Digital or Analogue The Essentials for Organised Students
Like most of us, you’re likely juggling multiple priorities on any given day. Study commitments, work, family time, a house renovation, a personal fitness goal – How do you keep track of it all? Productivity apps and hacks are thick on the ground, but their very popularity can feel overwhelming. With so many options jostling for attention, how do you find a system that works for you?
First, decide whether a digital or analogue approach will suit you best. Many people like the convenience of having notifications pop up on a smartphone and easy-to-use apps. Others feel more comfortable with a pen and a notebook. Both have their pros and cons. Either way, there are three essentials recommended for any student juggling a busy life, with options for both the digital and analogue lovers.
1. A task planner
For MBA students in particular, a clear and realistic plan for when you will fit study into your schedule and the tasks you need to complete will be vital to keeping on top of your study priorities.
Digital – There are many apps on the market to assist with this need, from Todoist to Asana. Consider whether you need the ability for groups to see the status of a project or whether this is intended to be a personal to-do list, and choose accordingly.
Analogue – Tired of juggling a day planner, diary and notebook simultaneously? Try bullet journaling, a system that combines all of those functions into one simple notebook. It can be as complicated or simple as you like, and provides a way to keep your tasks, appointments, reference information and calendar all in one place. If that seems too daunting, the tried-and-true Filofax is well worth the investment.
2. A note taking system
Students will always need to take notes. Whether you’re studying from a textbook, listening to a recorded webinar or watching a live presentation, the act of taking notes from the material delivered helps you to coalesce and conceptualise the information.
Digital – Evernote is a great generalist system which allows you to create digital notebooks and notes, and even share those with a team – ideal if you’re working on a group assignment. For creating long documents like a dissertation, Scrivener comes to the rescue: this popular software offers a management system and text editor in one.
Analogue – In the analogue world, what you use to take your notes with is less important than how you take them. Keep notes simple rather than trying to rewrite entire chunks of material. Phrase ideas in your own words, and stick to outlines and keywords. Notes organised within a hierarchy are the most effective for later comprehension. It’s this act of distilling information that makes note taking powerful – as you’re absorbing the material rather than just recording it for later.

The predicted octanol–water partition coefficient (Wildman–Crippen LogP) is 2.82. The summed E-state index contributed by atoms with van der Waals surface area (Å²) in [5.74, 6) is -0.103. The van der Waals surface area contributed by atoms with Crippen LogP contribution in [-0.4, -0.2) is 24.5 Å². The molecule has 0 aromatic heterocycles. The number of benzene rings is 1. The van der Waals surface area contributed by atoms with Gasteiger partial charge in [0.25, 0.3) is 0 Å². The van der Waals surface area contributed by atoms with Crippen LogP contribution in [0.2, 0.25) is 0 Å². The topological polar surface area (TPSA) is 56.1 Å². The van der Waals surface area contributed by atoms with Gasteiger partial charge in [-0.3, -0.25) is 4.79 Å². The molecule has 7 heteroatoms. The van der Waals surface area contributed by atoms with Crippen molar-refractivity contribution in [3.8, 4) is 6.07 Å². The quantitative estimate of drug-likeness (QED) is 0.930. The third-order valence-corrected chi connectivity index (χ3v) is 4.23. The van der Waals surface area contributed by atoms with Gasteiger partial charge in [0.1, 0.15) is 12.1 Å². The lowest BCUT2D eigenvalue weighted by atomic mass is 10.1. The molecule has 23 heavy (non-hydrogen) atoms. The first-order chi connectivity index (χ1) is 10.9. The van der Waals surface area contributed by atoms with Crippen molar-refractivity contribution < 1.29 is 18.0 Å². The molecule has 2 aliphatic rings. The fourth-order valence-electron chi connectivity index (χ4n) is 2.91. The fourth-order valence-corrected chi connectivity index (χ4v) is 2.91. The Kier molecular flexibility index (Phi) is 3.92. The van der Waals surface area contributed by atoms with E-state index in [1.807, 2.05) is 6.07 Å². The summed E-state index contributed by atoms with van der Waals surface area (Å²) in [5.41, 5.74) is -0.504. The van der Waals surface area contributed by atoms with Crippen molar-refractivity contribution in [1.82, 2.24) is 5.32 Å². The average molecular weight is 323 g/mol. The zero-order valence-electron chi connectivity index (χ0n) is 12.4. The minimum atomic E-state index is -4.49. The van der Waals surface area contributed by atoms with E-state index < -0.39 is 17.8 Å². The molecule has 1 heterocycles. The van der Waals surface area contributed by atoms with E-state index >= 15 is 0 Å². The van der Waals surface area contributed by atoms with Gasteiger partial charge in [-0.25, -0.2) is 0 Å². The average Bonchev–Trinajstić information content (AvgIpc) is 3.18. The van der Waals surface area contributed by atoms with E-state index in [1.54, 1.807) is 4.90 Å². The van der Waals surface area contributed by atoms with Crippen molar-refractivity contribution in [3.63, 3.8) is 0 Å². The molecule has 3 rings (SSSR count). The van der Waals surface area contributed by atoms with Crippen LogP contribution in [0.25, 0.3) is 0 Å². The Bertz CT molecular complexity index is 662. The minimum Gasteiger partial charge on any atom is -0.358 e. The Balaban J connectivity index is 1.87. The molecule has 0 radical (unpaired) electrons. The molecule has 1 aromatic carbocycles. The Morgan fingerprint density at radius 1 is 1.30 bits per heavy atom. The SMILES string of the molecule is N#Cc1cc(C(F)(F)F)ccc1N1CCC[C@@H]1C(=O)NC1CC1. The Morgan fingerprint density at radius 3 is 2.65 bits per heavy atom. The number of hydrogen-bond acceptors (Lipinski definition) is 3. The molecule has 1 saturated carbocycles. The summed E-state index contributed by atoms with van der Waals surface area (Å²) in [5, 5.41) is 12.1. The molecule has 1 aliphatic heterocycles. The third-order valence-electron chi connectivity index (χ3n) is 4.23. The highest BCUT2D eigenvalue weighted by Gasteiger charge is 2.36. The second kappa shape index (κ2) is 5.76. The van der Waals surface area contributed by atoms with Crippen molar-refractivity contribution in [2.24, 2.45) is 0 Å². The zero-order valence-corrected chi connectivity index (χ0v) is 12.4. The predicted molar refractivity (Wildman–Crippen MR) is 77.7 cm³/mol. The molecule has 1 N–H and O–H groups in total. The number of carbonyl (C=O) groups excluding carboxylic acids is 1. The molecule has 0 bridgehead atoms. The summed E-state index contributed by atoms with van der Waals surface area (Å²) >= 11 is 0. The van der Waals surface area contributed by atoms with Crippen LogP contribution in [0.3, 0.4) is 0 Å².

3. A filing system
As a student, you’ll have textbooks and learning materials to read, assignments to write, and a lot of extra information that will be valuable for your career long after you have completed your degree. So keep it all, and file it for easy access.
Digital – Rather than clog up your office space, you could consider a digital filing system. Take time at the start of your studies to set it up with the right files, indexes and coding, and file as you go for top results.
Analogue – Take some time to set aside physical space in your house for study. A filing system should be organised in a way that you can see immediately what needs to be done as a first priority and where information is stored. As with a digital system, file as you go and make sure your system is easy to use.
What do you think?
Whether you prefer an analogue or a digital approach to your studies, the time it takes to make sure your organisation is on point is well worth it. What systems and processes have you adopted for ultimate study organisation?
This article was written by Tanya Ashworth-Keppel on behalf of the Australian Institute of Business. All opinions are that of the writer and do not necessarily reflect the opinion of AIB. Products mentioned do not constitute an endorsement. The following sources were used to compile this article: The Admin Assistant, Richard Branson (LinkedIn), Bullet Journal, Mind Tools and Lifehacker.